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Verizon has just priced the largest bond deal ever, and investors ate it up. Underwriters created eight tranches, the largest of which was priced to yield 6.55 percent with a 30-year maturity. If the yield sounds high, it was. So many investors have plowed in, they've driven yield to 6.02 percent in less than 24 hours.

The $47 billion offering exceeds the previous record by a factor of three, and compares to the GDP of nations like Guatemala, Tunisia and Uruguay. Nearly every strategist on the street has weighed in... whales don't wash ashore often.

Here's a sampling:

As always, Mr. Kalish combines clear language and thorough research. Blog readers will appreciate his call on the broader bond market: the recent run up in rates has overshot by 50 bps. His model incorporates core PCE inflation and GDP growth, then compares rates here to German bunds and forward Euro Dollars.

Connecting the dots leads us to a straightforward conclusion: An oversold near-term bond market and aggressive pricing created exceptional demand for this mother of all offerings.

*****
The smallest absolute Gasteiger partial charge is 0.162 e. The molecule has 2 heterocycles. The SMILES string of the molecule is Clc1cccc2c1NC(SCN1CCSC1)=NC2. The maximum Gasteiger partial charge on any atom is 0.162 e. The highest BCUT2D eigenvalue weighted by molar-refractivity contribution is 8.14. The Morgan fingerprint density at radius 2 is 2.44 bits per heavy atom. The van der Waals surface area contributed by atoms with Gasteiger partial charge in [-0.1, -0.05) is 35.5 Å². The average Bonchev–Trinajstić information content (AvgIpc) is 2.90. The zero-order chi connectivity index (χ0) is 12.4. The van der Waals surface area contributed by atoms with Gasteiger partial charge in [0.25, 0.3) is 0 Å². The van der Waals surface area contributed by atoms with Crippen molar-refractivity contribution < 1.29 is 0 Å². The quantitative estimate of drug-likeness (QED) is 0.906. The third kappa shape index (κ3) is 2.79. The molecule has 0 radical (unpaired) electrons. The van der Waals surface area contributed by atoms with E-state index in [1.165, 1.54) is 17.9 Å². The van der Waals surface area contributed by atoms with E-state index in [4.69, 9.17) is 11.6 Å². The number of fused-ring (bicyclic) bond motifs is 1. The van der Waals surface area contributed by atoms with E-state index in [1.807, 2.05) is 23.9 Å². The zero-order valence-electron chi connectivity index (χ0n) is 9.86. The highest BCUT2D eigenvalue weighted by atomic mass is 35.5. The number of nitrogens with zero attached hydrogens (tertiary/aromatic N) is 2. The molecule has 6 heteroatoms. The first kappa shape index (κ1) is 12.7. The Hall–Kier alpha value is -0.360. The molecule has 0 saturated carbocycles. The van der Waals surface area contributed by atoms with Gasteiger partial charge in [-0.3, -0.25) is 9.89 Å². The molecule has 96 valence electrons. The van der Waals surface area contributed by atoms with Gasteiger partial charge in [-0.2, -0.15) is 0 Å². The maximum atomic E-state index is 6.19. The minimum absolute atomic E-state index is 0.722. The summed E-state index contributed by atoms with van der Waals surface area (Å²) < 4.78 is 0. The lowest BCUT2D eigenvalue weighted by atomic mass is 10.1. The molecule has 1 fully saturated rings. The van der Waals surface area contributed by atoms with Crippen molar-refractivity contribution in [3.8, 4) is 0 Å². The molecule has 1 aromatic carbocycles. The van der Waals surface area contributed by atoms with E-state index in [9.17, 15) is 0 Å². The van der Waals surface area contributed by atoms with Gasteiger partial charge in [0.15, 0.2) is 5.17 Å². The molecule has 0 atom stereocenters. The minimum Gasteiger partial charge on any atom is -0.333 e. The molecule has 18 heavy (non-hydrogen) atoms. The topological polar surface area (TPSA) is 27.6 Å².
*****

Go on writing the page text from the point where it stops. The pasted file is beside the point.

If you missed it, fear not... you can still buy in (though today's 6.02 percent isn't quite as enticing as yesterday's 6.55 percent fire sale).

If you'd rather shop for yield more broadly, we present two choices: The corporate bond ETF LQD and its high yield cousin HYG. Each pays a monthly dividend. LQD yields 3.93 percent and HYG yields 6.3 percent. Verizon is rated BBB+, barely above the threshold separating investment grade and high yield. With defaults running a record low 2.9 percent, we think HYG represents a decent comp to the Verizon 30-yr tranche, and longer term it's more liquid. We also note its price is still below the 2007 glory days, suggesting upside.

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